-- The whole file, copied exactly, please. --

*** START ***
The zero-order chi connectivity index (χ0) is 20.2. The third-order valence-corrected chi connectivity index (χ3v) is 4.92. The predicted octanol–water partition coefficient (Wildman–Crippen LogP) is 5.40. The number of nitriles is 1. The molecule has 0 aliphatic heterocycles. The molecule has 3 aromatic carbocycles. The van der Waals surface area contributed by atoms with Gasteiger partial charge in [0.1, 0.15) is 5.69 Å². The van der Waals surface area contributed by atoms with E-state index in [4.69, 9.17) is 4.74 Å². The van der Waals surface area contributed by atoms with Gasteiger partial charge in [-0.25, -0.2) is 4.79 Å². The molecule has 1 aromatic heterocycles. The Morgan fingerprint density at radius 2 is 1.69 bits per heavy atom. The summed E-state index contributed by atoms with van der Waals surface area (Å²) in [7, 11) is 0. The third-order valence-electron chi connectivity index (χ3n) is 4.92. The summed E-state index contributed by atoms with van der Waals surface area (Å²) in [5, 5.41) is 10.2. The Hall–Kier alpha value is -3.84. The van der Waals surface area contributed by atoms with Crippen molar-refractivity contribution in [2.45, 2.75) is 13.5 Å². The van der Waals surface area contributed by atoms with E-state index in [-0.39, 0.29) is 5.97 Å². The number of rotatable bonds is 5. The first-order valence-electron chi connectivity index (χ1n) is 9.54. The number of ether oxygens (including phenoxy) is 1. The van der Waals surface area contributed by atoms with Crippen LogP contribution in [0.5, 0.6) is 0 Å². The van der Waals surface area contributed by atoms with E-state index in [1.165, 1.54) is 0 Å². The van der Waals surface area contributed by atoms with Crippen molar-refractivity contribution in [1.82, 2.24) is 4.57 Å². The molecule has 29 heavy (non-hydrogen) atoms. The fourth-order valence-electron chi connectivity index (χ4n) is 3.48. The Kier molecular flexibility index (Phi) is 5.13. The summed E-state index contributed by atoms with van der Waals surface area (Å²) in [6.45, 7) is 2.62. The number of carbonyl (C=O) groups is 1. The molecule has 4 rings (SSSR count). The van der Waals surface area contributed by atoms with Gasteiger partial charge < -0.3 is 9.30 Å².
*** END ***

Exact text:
The zero-order chi connectivity index (χ0) is 20.2. The third-order valence-corrected chi connectivity index (χ3v) is 4.92. The predicted octanol–water partition coefficient (Wildman–Crippen LogP) is 5.40. The number of nitriles is 1. The molecule has 0 aliphatic heterocycles. The molecule has 3 aromatic carbocycles. The van der Waals surface area contributed by atoms with Gasteiger partial charge in [0.1, 0.15) is 5.69 Å². The van der Waals surface area contributed by atoms with E-state index in [4.69, 9.17) is 4.74 Å². The van der Waals surface area contributed by atoms with Gasteiger partial charge in [-0.25, -0.2) is 4.79 Å². The molecule has 1 aromatic heterocycles. The Morgan fingerprint density at radius 2 is 1.69 bits per heavy atom. The summed E-state index contributed by atoms with van der Waals surface area (Å²) in [7, 11) is 0. The third-order valence-electron chi connectivity index (χ3n) is 4.92. The summed E-state index contributed by atoms with van der Waals surface area (Å²) in [5, 5.41) is 10.2. The Hall–Kier alpha value is -3.84. The van der Waals surface area contributed by atoms with Crippen molar-refractivity contribution in [2.45, 2.75) is 13.5 Å². The van der Waals surface area contributed by atoms with E-state index in [-0.39, 0.29) is 5.97 Å². The number of rotatable bonds is 5. The first-order valence-electron chi connectivity index (χ1n) is 9.54. The number of ether oxygens (including phenoxy) is 1. The van der Waals surface area contributed by atoms with Crippen LogP contribution in [0.5, 0.6) is 0 Å². The van der Waals surface area contributed by atoms with E-state index in [1.165, 1.54) is 0 Å². The van der Waals surface area contributed by atoms with Crippen molar-refractivity contribution in [1.82, 2.24) is 4.57 Å². The molecule has 29 heavy (non-hydrogen) atoms. The fourth-order valence-electron chi connectivity index (χ4n) is 3.48. The Kier molecular flexibility index (Phi) is 5.13. The summed E-state index contributed by atoms with van der Waals surface area (Å²) in [6.45, 7) is 2.62. The number of carbonyl (C=O) groups is 1. The molecule has 4 rings (SSSR count). The van der Waals surface area contributed by atoms with Gasteiger partial charge < -0.3 is 9.30 Å².